Fitness then is merely doing these 3 things (CDE) more often and for longer, not some separate variable to be trained in separate exercises by a separate coaching staff. Of course, this conclusion gives birth to a whole litany of principles of periodization. Finally, CDE carries priceless implications for the actual learning that takes place in the brain – what Raymond calls “Football Braining.”
Communication is the stimulus that enters the brain, the decision is how the brain selects a behavior response based on that information, and execution is the outward action of that behavior. Tactics, fitness, and psychology are all elegantly woven together by this single unifying theory.
The powerful universality of this content alone trumps the sparkly, flavor of the month content common in most coaching education, and yet, the course content is only the surface of what is occurring in Raymond’s classroom.
At another deeper level, Raymond is modeling his philosophy as he delivers the raw content.
Raymond’s famous “locker room” culture is where he really diverges from traditional coaching education. To create this culture, Raymond intentionally sets a mercilessly high bar for thinking, debating, and drawing conclusions. He establishes a top professional environment, and he demands that delegates actively engage with the philosophy, as opposed to passively observing it.
Beyond playing the role of coach to the locker room, Raymond is equal parts rebel and missionary.
Despite the fact that the philosophy espoused in the course is directly derived from a logical analysis of the game itself, the conclusions, in fact, the entire objective approach to thinking about the game, is counter to the more traditional we’ve-always-done-things-this-way approach to coaching. Consequently, his discourse has rebel written all over it.
Raymond challenges almost every long-held assumption about the game that aimlessly wanders into his classroom.
This rebellious nature is fueled by the unwavering conviction and relentlessness of a missionary. As he is known to say with an extra helping of Dutch wit, “I’m here to help your players – like Mother Theresa.” A missionary, indeed. He is on a crusade to protect players from injuries that result from overtraining and to save players from wasting training hours with soccer-like activities that do not respect the nature of the game and therefore do not optimize their development. More still, he endeavors to protect coaches from the behavior patterns, biases, and assumptions that creep out of their subconscious and impact their ability to teach players.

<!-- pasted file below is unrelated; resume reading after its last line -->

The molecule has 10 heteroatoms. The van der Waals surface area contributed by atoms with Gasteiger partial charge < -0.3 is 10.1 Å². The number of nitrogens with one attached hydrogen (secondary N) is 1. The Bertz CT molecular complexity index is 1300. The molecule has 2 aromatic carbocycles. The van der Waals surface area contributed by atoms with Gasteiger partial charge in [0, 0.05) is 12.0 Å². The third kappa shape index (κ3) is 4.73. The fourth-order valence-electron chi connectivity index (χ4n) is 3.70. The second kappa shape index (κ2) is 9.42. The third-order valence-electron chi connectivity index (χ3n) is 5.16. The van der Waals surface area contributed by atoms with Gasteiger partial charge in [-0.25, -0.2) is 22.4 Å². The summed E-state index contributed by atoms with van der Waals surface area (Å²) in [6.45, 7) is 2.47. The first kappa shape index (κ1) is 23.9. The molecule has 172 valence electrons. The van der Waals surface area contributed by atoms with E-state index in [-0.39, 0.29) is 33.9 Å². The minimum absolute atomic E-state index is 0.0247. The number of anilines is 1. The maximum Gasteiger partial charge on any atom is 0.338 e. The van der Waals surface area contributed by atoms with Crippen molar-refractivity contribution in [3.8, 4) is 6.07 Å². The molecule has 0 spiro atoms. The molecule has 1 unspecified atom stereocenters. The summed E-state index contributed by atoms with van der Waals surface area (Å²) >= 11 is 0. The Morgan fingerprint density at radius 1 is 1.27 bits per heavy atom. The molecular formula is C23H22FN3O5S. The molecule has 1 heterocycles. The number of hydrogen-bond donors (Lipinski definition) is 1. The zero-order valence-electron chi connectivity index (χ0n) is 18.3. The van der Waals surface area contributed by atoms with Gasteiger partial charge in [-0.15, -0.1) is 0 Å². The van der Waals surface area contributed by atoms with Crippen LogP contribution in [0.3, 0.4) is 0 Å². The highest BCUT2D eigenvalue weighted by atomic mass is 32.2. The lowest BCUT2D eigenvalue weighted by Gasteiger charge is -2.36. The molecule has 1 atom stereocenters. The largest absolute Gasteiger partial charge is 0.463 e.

While his books are rich with detail, philosophy, and practical applications, his fiery charisma (as well as his bone-dry humor) emboldens the message as it is delivered in his courses. For an eager, ambitious, and open-minded coach, this is a dream come true.
We all bring a complex litany of conclusions, feelings, and past experiences to the field every time we coach.
Despite that diversity, we can all agree that our players deserve even better than they are already getting from us.
Every player deserves a coach who is aware of the lens through which they see the game and intentional in their approach to player development. More still, every coach should walk the walk by actively developing him/herself in the same manner they expect of their players.
Studying under Raymond is a step in the right direction for each of us to gain awareness of our assumptions, give our players the coach they deserve and do our small part to improve the game we all love so much.
As Raymond says, “Coaches should be lifelong students of the game.”
Related READ: WORLD FOOTBALL ACADEMY USA CLINIC WITH RAYMOND VERHEIJEN
EVAN FUHS is the Assistant Director of Coaching – Boys, Coach – B99/00 DA, B01 DA at Southern California’s San Diego Surf SC. Fuhs holds a USSF National “A” License.
Evan played at Augsburg College in Minneapolis, MN where he received a Master’s of Arts in Leadership while working as an assistant coach. He also holds a United Soccer Coaches (NSCAA) Premier Diploma and was a member of the 2015 cohort of the NSCAA’s “30 under 30” program.